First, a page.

newfolder=`readlink -mn "$newfolder"`
mkdir -p "$newfolder"
# Copy as hard-links from the latest data to today's date
if [ ! "$lastSnapshot" = "" ]; then
        cp -al $lastSnapshot/. $newfolder/ >/dev/null 2>&1
        cp -al $latestfolder/. $newfolder/ >/dev/null 2>&1
# Make the changes on top of the hard links using rsync
rsync -aLk --delete "$latestfolder/" "$newfolder/" >/dev/null 2>&1
# Find the oldest folders in the directory and remove then (over max rotations)
while [ ${rotations} -le `ls -l "$1" | grep ^d | wc -l` ]
        oldestfolder=`find "$basefolder" -mindepth 1 -maxdepth 1 ! -iname ".latest" -a -type d -printf '%p\n' | sort | head -1`
        oldestfolder=`readlink -mn "$oldestfolder"`
        if ! rm -Rf "$oldestfolder" >& /dev/null
                echo "Failed to remove old rotation \"$oldestfolder\"" >2
                exit "-1"
echo "$latestfolder"

I’ve been running the backup for a few weeks and not encountered any problems.

6 comments on “Rotational Backups with Bittorrent Sync and Rsync

  1. I am not sure I understand the setup.
    1. Doesn’t the above mean you have two full copies of each file: one in the “live” one synced by bt-sync and the second used as the base for the rsync?
    2. How do you know when to run the script (so that you wouldn’t be in the middle of a bt-sync session)?

    • Hey Assaf,
      1. That depends on what you mean by a “full copy” of the file. There will be multiple references to the same inode in Linux terms but only 1 “copy” of a files contents on disk. 50 snapshots of an unchanged will will “look” like 50 versions of the file but the file would only be stored once on disk.

      I wanted rotational backups, so across 10 weeks, if a file hadn’t changed, it would be “stored” once but present in each full backup (in the same state). If the file changed on week 5, the first 5 backups would refer to revision 1, the second 5 would refer to revision 2. There would no be 2 files on disk for each version.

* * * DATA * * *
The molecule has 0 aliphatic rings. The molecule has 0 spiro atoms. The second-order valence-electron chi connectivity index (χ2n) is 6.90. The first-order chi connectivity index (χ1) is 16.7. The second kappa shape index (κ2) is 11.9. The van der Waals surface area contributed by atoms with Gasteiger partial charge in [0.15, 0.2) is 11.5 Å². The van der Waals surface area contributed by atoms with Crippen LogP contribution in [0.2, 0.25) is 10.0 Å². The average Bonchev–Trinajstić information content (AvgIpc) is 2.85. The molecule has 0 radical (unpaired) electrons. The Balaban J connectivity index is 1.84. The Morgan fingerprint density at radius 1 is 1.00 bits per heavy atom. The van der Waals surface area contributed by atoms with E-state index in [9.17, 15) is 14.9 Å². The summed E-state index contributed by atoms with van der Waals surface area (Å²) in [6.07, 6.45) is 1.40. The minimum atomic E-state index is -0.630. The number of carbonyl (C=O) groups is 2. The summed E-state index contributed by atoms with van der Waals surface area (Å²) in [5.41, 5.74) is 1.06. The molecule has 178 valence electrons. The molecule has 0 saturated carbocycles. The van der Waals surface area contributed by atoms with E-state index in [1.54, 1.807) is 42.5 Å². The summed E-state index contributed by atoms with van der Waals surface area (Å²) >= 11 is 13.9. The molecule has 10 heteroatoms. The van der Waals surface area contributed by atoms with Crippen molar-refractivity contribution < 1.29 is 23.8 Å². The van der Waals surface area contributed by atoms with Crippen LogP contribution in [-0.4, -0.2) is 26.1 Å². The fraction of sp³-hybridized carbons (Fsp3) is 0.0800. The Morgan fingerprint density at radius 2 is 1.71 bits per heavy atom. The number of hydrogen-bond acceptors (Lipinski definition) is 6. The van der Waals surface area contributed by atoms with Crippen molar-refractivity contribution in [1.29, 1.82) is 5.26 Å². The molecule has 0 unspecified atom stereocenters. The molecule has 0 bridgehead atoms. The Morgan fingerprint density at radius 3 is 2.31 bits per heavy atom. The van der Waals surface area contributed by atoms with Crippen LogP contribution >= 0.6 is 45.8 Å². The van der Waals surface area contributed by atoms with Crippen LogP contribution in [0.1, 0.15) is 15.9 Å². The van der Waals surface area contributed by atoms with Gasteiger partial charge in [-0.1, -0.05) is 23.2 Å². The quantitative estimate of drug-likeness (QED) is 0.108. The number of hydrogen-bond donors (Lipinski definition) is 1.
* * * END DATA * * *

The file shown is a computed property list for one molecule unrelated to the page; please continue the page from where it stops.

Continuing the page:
This is why the script does a cp -al (to create hard links) and an rsync over the top to update any changed files on that snapshot.

      2. As it’s only for home backups, I do them in the early hours of the morning to minimise changes during the backup but you’re right. There’s nothing to stop the backup capturing an RSync !sync file in the snapshot. It was a compromise I was happy to make giving I only have access to a single OS user and don’t want to share “root” access.

      Hope that makes sense.

      • Hi, thanks for the quick reply.
        I am not sure I understand, when you do cp -al you are creating the hardlinks for the rsync directories but there will be another copy in the source directory.
        So lets say we have a client with a big file.
        The file is synced to the source dir on the server and then copied in the first rsync. True we do not pay for additional rotations but we have 2 copies of it in the server.
        Am I understanding it correctly or is there some way to hardlink to the original file in the “source” directory and unlink it when it changes?